The factual issues are reduced to the single issue as to whether the fine was imposed by the Union before or after September 29, 1966, the date on which the charges were filed with the Board. No issue is involved as to whether a union may impose reasonable fines on its members for strikebreaking. See National Labor Relations Board v. Allis-Chalmers Mfg. Co. et al., 388 U.S. 175, 191-193, 18 L. Ed. 2d 1123, 87 S. Ct. 2001.

The Union argues that there is no substantial evidence that fines were imposed because the six employees had filed a charge, but "The uncontradicted and undenied testimony of Callahan and Prieto, the only witnesses in the case, was that the Union imposed the fines along with expulsion, at the conclusion of the trial of the six members on August 20, 1966, because these members were found guilty of crossing the picket line."

We think the Board's response to this contention is logical. It reasons: "It was not until the unfair labor practice charge was filed that the Union officers discovered an 'embarrassing oversight' -- the alleged failure to refer to the fine in the expulsion letters and the notices posted at the plant. As the Trial Examiner pointed out, that this alleged oversight continued for nearly two months is odd indeed, particularly considering that this was the first time President Callahan could remember the imposition of a fine, that this was one of only two trials held during the year, and that Callahan signed the posted notices which contained no mention of the fines. Moreover, with respect to the notices, it is also odd, as pointed out above, that none of the members of the Union's executive board, who were employed in the plant where the notices were posted in conspicuous places made any comment about the alleged oversight. * * * In addition, it is noteworthy that Prieto waited at least 13 days after the alleged discovery of the 'lost' notes to send the second letter * * *. His delay suggests that there was some need for consultation with others before attending to this 'clerical' matter. The second report of the trial was prepared, according to the Union, two months after the event 'from notes that had first been misplaced, then recently found, and finally destroyed'. Not only does it lack the detail of the first report, but, as the Trial Examiner concluded, its 'only purpose could be the self-serving one of proving the imposition of the fines at an earlier, not a later date.'"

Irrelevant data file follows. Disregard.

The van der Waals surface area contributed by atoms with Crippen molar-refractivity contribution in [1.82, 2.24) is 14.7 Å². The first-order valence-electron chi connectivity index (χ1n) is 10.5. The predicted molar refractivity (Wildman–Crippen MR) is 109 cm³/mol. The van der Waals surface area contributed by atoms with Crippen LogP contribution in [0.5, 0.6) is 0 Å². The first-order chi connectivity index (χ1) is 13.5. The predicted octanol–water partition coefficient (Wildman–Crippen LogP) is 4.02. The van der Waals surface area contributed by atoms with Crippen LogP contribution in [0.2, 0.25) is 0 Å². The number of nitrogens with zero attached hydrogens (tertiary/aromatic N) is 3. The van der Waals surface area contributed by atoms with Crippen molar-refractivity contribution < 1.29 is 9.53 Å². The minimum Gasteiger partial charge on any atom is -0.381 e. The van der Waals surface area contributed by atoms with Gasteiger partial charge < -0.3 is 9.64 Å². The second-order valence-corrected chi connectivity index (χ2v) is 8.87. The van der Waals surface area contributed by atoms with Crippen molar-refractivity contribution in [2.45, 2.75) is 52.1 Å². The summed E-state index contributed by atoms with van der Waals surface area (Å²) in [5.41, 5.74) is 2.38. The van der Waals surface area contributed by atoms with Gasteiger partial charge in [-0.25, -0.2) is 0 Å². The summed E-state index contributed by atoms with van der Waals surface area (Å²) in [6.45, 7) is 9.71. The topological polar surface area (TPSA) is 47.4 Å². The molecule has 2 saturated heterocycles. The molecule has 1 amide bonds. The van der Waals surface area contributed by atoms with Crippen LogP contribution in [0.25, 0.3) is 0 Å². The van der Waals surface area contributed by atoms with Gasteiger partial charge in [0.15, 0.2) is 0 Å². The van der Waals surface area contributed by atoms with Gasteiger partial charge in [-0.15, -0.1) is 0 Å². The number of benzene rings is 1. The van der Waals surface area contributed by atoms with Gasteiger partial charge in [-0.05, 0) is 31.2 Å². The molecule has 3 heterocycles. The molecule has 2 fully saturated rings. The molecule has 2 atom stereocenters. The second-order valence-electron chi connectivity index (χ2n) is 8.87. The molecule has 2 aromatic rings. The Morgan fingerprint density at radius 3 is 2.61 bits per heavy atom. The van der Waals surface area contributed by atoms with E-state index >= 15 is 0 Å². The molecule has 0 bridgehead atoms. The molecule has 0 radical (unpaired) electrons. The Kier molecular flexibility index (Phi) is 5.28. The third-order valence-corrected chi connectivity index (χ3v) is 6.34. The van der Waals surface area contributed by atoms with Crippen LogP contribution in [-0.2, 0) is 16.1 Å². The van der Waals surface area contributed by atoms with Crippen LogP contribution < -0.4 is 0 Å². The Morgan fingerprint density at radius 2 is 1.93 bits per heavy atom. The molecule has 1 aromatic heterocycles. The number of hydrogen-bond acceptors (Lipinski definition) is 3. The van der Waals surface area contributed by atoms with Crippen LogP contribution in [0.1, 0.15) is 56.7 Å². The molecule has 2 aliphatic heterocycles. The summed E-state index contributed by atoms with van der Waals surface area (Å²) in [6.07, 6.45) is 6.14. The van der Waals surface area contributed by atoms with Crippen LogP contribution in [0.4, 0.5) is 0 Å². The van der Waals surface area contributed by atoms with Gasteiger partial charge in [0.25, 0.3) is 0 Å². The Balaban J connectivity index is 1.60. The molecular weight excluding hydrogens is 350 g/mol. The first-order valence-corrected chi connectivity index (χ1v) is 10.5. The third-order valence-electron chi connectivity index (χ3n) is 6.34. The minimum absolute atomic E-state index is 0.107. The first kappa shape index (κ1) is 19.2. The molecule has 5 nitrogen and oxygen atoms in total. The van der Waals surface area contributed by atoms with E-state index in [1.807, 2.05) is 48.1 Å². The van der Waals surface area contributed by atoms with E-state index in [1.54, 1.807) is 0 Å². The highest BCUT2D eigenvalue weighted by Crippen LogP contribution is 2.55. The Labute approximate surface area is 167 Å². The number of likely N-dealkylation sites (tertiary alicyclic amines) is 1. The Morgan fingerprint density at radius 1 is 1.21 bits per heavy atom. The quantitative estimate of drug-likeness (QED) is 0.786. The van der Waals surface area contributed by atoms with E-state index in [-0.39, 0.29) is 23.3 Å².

It does not follow from the fact that there was no direct evidence contradicting the testimony of the two Union officials that the trier of the facts must accept such testimony as a verity. By reason of the circumstances shown, we cannot say that the Examiner was not justified in rejecting it. National Labor Relations Board v. Dinion Coil Co., 201 F.2d 484, 487 (2d Cir. 1952); National Labor Relations Board v. Radcliffe et al., 211 F.2d 309, 315, and Bon Hennings Logging Co. v. National Labor Relations Board, 308 F.2d 548, 554 (9th Cir. 1962). In the last case the court stated:

"Much so-called 'uncontradicted' evidence is subject to conflicting inferences which may result from the evidence itself or the attendant circumstances. The duty to choose between such inferences and to assess weight and credibility is vested in the trial examiner, not the reviewing court."

We hold that the evidence supports the Board's finding that the fine was imposed after the charge was filed, and we agree with the conclusion that the motivating factor in so doing was the filing of the charge.

The Union's contention that the charge filed with the Board was not sufficient to support its complaint is rejected. The contention is based on the premise that the charge alleged that the Union attempted to cause the company to discriminate against the six expelled members ...